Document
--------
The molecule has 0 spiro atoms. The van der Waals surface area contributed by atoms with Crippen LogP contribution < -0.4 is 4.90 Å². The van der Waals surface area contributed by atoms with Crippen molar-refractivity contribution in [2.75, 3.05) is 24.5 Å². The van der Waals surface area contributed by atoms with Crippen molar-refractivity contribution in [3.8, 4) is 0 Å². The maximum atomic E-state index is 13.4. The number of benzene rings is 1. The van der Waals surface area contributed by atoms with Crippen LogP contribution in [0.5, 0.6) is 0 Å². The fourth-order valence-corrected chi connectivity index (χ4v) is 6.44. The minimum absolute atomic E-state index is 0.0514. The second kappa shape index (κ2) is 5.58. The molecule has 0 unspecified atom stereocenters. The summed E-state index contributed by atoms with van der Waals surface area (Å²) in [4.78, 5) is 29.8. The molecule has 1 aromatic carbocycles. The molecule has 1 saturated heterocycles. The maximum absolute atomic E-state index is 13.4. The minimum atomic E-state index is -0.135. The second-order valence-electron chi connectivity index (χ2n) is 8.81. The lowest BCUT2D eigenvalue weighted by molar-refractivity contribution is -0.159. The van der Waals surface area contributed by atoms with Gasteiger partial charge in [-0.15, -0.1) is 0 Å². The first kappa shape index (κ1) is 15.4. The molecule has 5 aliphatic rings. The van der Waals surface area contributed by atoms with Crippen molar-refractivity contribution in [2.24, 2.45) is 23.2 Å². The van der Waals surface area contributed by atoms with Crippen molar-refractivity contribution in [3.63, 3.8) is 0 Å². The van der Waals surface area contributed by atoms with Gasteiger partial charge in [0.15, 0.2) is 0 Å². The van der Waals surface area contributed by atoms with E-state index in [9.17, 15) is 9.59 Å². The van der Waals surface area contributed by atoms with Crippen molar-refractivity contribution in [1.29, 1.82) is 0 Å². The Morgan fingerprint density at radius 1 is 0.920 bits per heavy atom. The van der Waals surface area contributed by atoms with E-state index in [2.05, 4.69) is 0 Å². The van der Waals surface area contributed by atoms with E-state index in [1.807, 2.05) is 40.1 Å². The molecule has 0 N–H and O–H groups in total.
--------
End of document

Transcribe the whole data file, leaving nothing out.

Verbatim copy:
The molecule has 0 spiro atoms. The van der Waals surface area contributed by atoms with Crippen LogP contribution < -0.4 is 4.90 Å². The van der Waals surface area contributed by atoms with Crippen molar-refractivity contribution in [2.75, 3.05) is 24.5 Å². The van der Waals surface area contributed by atoms with Crippen molar-refractivity contribution in [3.8, 4) is 0 Å². The maximum atomic E-state index is 13.4. The number of benzene rings is 1. The van der Waals surface area contributed by atoms with Crippen LogP contribution in [0.5, 0.6) is 0 Å². The fourth-order valence-corrected chi connectivity index (χ4v) is 6.44. The minimum absolute atomic E-state index is 0.0514. The second kappa shape index (κ2) is 5.58. The molecule has 0 unspecified atom stereocenters. The summed E-state index contributed by atoms with van der Waals surface area (Å²) in [4.78, 5) is 29.8. The molecule has 1 aromatic carbocycles. The molecule has 1 saturated heterocycles. The maximum absolute atomic E-state index is 13.4. The minimum atomic E-state index is -0.135. The second-order valence-electron chi connectivity index (χ2n) is 8.81. The lowest BCUT2D eigenvalue weighted by molar-refractivity contribution is -0.159. The van der Waals surface area contributed by atoms with Gasteiger partial charge in [-0.15, -0.1) is 0 Å². The first kappa shape index (κ1) is 15.4. The molecule has 5 aliphatic rings. The van der Waals surface area contributed by atoms with Crippen molar-refractivity contribution in [2.24, 2.45) is 23.2 Å². The van der Waals surface area contributed by atoms with Crippen molar-refractivity contribution in [3.63, 3.8) is 0 Å². The van der Waals surface area contributed by atoms with Gasteiger partial charge in [0.15, 0.2) is 0 Å². The van der Waals surface area contributed by atoms with E-state index in [9.17, 15) is 9.59 Å². The van der Waals surface area contributed by atoms with Crippen molar-refractivity contribution in [1.29, 1.82) is 0 Å². The Morgan fingerprint density at radius 1 is 0.920 bits per heavy atom. The van der Waals surface area contributed by atoms with E-state index in [2.05, 4.69) is 0 Å². The van der Waals surface area contributed by atoms with E-state index in [1.807, 2.05) is 40.1 Å². The molecule has 0 N–H and O–H groups in total.